I have a Toronto garden (part sun, ammended sandy loam, irrigated) that I planted with Euounymus coloratus several years ago. It was badly infected (and I mean BAD) with crown gall, so I have removed it…at least 250 sq. ft. of it. I would like to replant the area with vinca and Hiil’s yew, as well as perennials.
Q. 1..Should I worry about the bacteria infecting the yew and vinca too? I can remove the top several layers of soil, replacing with fresh soil if you recommend this.
I unwittingly spread the disease to other euonymus coloratus, about 150 sq. ft. in another area of the garden (by clipping with infected tools), but the disease has not progressed as far there. The galls (I correctly removed them) were very sparse, quite young and small, located very close to where we clipped.
Q. 2..I would like to remove this euonymus as well, but am concerned that in doing so I will severe the roots of a nearby Chinese dogwood and infect it too. Should I be concerned about that?
Thanks for your advice and answering my questions.
Thank you for your inquiry to Toronto Master Gardeners.
Your first question is about spreading disease to future plants. Yes, Crown Gall is an extremely infectious disease of the soil, and it is easily spread through pruning with contaminated tools, according to Bill Hlubik, a Professor and Agricultural and Resource Management Agent for Rutgers Cooperative Extension- The New Jersey Agricultural Experiment Station, Rutgers University. You can read more about this on the University’s Agricultural Experiment Station website: https://www.ifplantscouldtalk.rutgers.edu/planttalk/article.asp?ID=4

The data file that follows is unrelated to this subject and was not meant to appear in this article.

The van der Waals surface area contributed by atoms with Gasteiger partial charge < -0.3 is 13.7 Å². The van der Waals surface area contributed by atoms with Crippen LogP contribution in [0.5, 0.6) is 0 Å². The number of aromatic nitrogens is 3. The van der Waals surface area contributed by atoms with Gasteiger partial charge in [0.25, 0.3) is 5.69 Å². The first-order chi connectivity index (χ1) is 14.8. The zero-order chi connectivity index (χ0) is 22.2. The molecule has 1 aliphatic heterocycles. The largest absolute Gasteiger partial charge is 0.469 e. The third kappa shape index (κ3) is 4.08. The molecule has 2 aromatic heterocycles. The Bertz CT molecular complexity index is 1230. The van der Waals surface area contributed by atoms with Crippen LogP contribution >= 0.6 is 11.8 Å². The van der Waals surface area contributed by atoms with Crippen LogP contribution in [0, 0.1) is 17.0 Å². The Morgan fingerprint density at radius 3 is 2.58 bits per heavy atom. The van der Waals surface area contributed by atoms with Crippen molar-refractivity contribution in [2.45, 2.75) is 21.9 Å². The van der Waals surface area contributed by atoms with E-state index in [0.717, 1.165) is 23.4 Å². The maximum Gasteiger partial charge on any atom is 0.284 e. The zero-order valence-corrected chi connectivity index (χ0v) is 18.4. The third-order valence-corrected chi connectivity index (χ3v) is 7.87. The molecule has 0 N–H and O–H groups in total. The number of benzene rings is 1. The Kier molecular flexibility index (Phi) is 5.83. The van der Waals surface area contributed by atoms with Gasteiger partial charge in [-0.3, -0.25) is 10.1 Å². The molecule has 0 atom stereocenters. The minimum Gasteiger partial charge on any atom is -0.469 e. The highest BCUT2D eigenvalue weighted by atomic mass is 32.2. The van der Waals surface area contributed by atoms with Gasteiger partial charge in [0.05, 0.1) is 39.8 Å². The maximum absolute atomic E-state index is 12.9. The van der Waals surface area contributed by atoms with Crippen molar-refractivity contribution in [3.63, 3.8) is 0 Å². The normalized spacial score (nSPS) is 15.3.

Because of this, I have researched which plants might be most resilient to the disease. An excellent source of information is the University of Illinois Extension program website: https://hyg.ipm.illinois.edu/pastpest/200211b.html In this linked article you will find a list of plants that you can be more certain of using in the future. Yew is one of these.
Before you start replanting, I would like to pose a question for you about using Vina minor (Periwinkle). Are you aware that it is on the list of invasive plants in the Toronto area? Especially on hills and near ravines, Vinca can take over from and choke out our native plants. I know that you can purchase it at nurseries (Go figure!) but the same can be said of a few other invasives, such as Goutweed (Aegopodium podagraria). City of Toronto advises against its use. https://www1.toronto.ca/city_of_toronto/parks_forestry__recreation/urban_forestry/files/pdf/Controlling_Invasive_Plants.pdf
Removing the soil would not guarantee complete eradication. Instead, I would recommend that you improve the existing soil with two inches of compost every fall. There’s no need to work it in, as the worms and microbes will do the work, and you avoid any unnecessary soil and root disturbance. As with people, plants thrive and can fight off infection with better nutrition.